In Somerville, we annually observe Domestic Violence Awareness Month. The Candlelight Vigil this year will be held in Statue Park in Davis Square, from 6 pm until 7 pm. I’ll be there.

October 04, 2016

Fear of Transgender People

The general atmosphere of fearfulness has not been helpful to securing the full civil rights of transgender people. Like many others, I had hoped that the House would bring H.1577, which I filed in the House last January with Rep. Byron Rushing, forward for a vote this year. I'll continue to work hard for the bill's passage, but it's worth stating what the impediments are.


Gov. Baker's position presents difficulties. Since becoming governor, he has said he does not support the bill, and has suggested that he would veto it if it passed. The challenge of a potential veto means that it's important to have two thirds of House members - a veto-proof majority - vote "yes" when the bill is put before us. This overwhelming degree of support has proved hard to secure.


A majority of representatives do support this bill (H.1577), and many have been public and forthright in stating their belief that our laws should guarantee equality. Others keep raising hypothetical fears; and when their objections are satisfied, develop new concerns. I can point out that 18 other states - and 13 Massachusetts cities and towns - have adopted transgender anti-discrimination laws, and encountered no problems. I can point to the endorsement of this bill by Attorney general Maura Healey; by the statewide District Attorneys' Association, by the Police Chief's Association, but even the support of these public safety officials seems not to reassure those who believe that this civil rights law will somehow enable and protect sexual predators.

December 23, 2015

Fear of Refugees

These anxious times of ours are marked with eruptions of fear around every perceived threat, no matter how remote or tenuous. Not long ago, the fear of Ebola infection was so great that many Americans opposed entry to the US by anyone coming from the continent of Africa. Now shocking numbers of people - including Governor Baker and a majority of the U.S. House of Representatives - seem convinced that refugees from Syria pose a serious terrorist threat.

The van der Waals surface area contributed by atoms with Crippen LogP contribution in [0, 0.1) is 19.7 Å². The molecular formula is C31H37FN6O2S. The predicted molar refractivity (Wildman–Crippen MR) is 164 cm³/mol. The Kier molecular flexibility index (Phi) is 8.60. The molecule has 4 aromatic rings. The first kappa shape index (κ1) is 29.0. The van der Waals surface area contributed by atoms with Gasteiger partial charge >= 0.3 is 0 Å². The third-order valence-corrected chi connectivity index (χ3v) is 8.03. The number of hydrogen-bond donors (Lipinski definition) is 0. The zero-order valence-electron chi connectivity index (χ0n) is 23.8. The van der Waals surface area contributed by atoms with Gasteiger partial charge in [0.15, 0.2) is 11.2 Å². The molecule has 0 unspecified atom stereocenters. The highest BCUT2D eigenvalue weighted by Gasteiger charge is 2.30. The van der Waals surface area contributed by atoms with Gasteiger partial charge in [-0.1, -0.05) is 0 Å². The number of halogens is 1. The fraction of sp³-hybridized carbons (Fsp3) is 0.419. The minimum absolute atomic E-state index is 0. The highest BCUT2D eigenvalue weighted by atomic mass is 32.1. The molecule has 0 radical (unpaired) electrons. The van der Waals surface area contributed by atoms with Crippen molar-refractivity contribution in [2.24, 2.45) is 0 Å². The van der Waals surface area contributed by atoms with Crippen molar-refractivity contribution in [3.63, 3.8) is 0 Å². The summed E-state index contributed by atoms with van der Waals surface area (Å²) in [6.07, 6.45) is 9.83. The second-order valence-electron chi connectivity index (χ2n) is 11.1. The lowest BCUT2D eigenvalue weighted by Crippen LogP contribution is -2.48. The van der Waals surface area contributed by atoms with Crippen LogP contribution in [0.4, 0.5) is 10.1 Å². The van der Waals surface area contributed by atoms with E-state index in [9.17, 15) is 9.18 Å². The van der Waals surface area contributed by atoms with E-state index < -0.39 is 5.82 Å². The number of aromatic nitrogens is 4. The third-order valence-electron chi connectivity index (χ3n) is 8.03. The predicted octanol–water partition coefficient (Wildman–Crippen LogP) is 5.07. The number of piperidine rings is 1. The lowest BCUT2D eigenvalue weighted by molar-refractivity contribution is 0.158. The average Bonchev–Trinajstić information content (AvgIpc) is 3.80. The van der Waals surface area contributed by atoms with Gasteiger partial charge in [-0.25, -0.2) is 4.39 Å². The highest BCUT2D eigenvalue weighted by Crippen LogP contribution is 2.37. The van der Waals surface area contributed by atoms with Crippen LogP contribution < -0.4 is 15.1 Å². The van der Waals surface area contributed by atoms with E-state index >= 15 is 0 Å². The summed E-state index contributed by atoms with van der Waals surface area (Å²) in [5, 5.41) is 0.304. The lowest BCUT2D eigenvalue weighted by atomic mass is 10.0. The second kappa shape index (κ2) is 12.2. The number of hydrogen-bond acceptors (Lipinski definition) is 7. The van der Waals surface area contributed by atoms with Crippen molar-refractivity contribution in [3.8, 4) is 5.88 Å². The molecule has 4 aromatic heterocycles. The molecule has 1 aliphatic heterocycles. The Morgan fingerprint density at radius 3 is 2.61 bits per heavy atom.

Congressman Seth Moulton pushed back early to Gov. Baker's statement that he was "not interested" in having Syrian refugees settle in Massachusetts. Although he's received less publicity for it, Congressman Mike Capuano has put forward a trenchant set of arguments why the refusal to admit Syrian refugees is foolish and irrational. There have also been refreshingly human views of the issue, for instance Kevin Cullen (12/1/15), recently in the Boston Globe.  


Although the state legislature plays no part in setting U.S. refugee resettlement policy, many of you have contacted me on this subject. Some have written just to complain about Gov. Baker's position. Be assured that I continue to speak out against xenophobia.

December 23, 2015

Fear of Immigrants

I recently had an opportunity to fight the ugly (dare I say trumped up?) bias against the foreign -born (and those assumed to be.) I testified against a bill that aims to disqualify from receiving state aid any community with a "sanctuary city" resolution - such as Somerville, which adopted one about 30 years ago. The bill, H.1856, is so poorly conceived and drafted that it equates such resolutions with failure to enforce federal immigration law.


Resolutions - at least at the local and state level - are statements of positions or sentiment, without legal effect. In the Massachusetts legislature, they are frequently invoked to congratulate; on the local level, resolutions often communicate more serious subject matter, such as support for a state action or policy outside of local jurisdiction. Somerville's "Sanctuary City" resolution, adopted during El Salvador's civil war, is a message of welcome, expressing an intent not to discriminate against immigrants and refugees in city services.


Neither state nor local action can prevent federal agencies from exercising their lawful authority. The federal Immigration and Customs Enforcement (ICE; formerly the Immigration and Naturalization Service, or INS) can and does conduct investigations and raids in Somerville, as they do everywhere else. The US constitution puts immigration and naturalization squarely under federal jurisdiction - which is why this nation waits for Congress to pass much-needed reforms in our immigration laws.

December 23, 2015